• Cathleen McGuire

    SUPERB article. Thank you so much. I will send it far and wide.

    What is the result of the April 13 massive demonstration?

  • Milrem

    Struggling for democracy ? Are you kidding ? Your whole document is propaganda ! The yellow vest that demonstrate now ARE extreme right and left ! No yellow vest of the beginning is still demonstrating ! These people want to destroy the french republic and put a fascist system instead ! They are despised by the french an represent nobody;

  • kevinzeese

    The author is a Yellow Vest who has been involved from the beginning of the movement. Your comment is false. You seem to have hidden motives.

  • Milrem

    Ha, ha, ha ! you ask a yellow vest to do a comment on the yellow vest movement ? How impartial can it be ?
    This cannot be journalism. And extreme right and left were in the movement from the beginning, evidently ! So, your “so called” journalist is extreme left or right !
    My daughter and most of her friends were yellow vest at the beginning. They are satisfied with what Macron did.
    And Macron launched last january a poll on what the french want on all subjects ! The conclusion of this poll is tonight ! If this is not democracy, I wonder what is ?
    And you know what ? Almost none of the yellow vest claims are among the claims of the french ! Does it ring a bell to you ?
    I did not know your publication before but I will certainly not believe in it in the future !

  • Neville

    Why weren’t those terrorists clad in black clothing arrested by the Police ?
    In the beginning many police were in solidarity with the yellow vests

  • kevinzeese

    You do have an agenda. You seem to support Macron’s neoliberalism for the wealthy.

    Of course, we ask people in movements to write about those movements. They can give a unique perspective. But, we have had lots of people writing about the Yellow Vest movement. It is an issue we have covered on a weekly basis (sometimes multiple times a week) since it started.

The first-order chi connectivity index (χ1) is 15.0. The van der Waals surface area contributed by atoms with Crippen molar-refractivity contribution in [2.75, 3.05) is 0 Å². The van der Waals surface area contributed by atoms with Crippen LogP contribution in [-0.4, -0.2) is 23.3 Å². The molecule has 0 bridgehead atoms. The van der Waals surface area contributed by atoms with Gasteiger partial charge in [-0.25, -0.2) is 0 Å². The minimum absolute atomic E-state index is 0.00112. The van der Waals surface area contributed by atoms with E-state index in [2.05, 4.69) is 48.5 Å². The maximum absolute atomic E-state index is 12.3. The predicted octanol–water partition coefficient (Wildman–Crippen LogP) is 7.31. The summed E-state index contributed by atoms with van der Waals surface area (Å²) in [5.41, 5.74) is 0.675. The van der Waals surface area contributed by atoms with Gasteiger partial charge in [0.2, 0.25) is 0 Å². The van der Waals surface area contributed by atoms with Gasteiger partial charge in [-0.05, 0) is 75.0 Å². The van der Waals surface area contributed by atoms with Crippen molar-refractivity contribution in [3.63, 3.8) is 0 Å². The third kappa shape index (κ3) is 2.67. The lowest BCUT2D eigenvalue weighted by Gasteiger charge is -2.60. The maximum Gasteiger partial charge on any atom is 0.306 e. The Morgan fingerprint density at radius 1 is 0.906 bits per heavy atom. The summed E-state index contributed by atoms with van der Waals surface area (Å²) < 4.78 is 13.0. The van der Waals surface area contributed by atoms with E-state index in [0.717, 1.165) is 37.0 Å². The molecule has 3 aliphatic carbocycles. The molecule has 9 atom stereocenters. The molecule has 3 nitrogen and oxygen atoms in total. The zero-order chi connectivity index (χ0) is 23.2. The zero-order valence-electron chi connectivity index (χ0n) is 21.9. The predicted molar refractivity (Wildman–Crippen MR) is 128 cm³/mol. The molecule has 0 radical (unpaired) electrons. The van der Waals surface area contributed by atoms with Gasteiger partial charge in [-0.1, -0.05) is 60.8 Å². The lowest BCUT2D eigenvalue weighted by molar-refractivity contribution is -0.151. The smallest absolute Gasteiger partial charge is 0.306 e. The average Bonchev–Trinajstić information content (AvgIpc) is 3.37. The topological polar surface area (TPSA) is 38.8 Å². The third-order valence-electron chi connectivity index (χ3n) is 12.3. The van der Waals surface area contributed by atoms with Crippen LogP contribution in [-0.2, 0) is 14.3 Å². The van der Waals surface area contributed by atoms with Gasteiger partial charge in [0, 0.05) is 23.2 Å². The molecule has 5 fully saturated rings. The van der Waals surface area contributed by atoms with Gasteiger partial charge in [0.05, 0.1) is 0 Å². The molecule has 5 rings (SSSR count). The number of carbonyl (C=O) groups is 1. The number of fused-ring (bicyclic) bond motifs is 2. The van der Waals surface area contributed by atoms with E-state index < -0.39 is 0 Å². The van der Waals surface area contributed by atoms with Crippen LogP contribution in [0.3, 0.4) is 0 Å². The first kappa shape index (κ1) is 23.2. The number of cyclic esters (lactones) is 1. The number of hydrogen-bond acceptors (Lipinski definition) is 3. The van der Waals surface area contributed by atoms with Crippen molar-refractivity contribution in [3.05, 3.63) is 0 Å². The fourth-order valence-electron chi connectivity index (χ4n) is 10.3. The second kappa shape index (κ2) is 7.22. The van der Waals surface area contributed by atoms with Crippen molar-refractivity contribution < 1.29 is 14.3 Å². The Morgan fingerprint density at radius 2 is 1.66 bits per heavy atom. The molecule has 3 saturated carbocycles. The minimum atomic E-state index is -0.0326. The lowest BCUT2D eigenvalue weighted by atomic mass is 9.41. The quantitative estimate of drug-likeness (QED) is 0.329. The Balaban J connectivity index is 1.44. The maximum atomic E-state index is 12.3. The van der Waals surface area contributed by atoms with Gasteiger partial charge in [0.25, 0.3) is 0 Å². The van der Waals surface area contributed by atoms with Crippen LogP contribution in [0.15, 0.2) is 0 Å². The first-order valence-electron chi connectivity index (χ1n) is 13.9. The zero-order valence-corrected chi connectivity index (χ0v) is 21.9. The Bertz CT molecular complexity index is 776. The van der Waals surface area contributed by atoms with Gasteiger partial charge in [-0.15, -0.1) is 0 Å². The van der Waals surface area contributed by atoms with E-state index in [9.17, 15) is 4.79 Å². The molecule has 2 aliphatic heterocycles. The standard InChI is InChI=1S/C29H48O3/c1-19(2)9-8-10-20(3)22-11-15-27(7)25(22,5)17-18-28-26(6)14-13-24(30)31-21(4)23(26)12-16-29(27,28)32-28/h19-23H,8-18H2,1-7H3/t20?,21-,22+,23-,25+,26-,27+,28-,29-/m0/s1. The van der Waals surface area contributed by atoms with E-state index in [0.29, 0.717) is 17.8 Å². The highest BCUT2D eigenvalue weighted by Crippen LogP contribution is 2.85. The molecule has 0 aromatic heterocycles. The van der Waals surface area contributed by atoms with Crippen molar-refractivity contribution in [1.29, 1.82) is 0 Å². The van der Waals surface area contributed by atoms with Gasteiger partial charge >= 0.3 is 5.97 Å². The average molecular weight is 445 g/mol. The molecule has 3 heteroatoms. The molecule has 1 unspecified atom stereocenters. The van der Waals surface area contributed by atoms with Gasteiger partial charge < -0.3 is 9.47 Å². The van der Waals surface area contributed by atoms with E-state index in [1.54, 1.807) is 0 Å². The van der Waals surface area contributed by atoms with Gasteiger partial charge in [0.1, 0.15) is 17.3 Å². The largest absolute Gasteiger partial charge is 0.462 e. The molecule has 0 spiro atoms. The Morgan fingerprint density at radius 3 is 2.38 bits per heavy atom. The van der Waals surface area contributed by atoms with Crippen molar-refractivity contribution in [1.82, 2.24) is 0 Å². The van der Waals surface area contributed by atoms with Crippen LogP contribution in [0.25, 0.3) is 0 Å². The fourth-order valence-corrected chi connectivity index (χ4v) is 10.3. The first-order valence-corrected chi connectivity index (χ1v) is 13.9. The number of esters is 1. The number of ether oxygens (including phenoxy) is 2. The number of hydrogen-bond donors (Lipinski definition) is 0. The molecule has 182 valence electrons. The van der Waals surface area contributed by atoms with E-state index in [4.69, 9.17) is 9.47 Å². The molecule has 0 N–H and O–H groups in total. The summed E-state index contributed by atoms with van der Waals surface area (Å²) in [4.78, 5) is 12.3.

Macron’s meetings were an effort to respond to the Yellow Vests, but they were flawed and rightly criticized. His violence against the Yellow Vests started immediately. And, there continue to be police who support the movement. And, the French public, by large majorities support the Yellow Vests. Macron, on the otherhand is very unpopular and has almost now support.

    See our coverage. It is probably more in depth than any other website.

  • kevinzeese

    I don’t know what terrorists you are talking about but the Yellow Vest movement has been very nonviolent. There have probably been some infiltrators that have tried to cause violence. Despite their nonviolence, the police have been very violent doing serious physical harm to nonviolent protesters and making mass arrests for no good reasons. The Macron response has been despicable.

  • Milrem

    I have no agenda ! I am a simple citizen, and as most normal people, I hate the yellow vest movement since about 3 month ! I was a supporter at the beginning but found out some of them had an agenda, as you say ! And this agenda is anticapitalist, anti european, anti french republic !
    As you are supporting these revolutionaries, I suppose you are part of their movement and the title of your “document”, “popular resistance” shows that in your opinion, there can be only resistance, no cooperation ?
    Macron is much more popular than you say and the funny thing is that the claims of the yellow vests were not at all followed by the claims of the citizens ! The yellow vest movement will be stopped within a few weeks, in blood if needed, with the sympathy of the people.
    It doesn’t mean of course, that people are happy with their financial lives. Since 40 years, France is governed by socialists (even Chirac was a leftist !) and we pay the price now with the highest level of taxes in the world ! Macron is of course not responsible of this situation, but i will, like all the french, consider he is responsible if he doesn’t change the trajectory.

  • kevinzeese

    Thank you for letting us know your bias in favor of capitalism. Socialists in name only have governed France. Socialists in favor of the wealthy!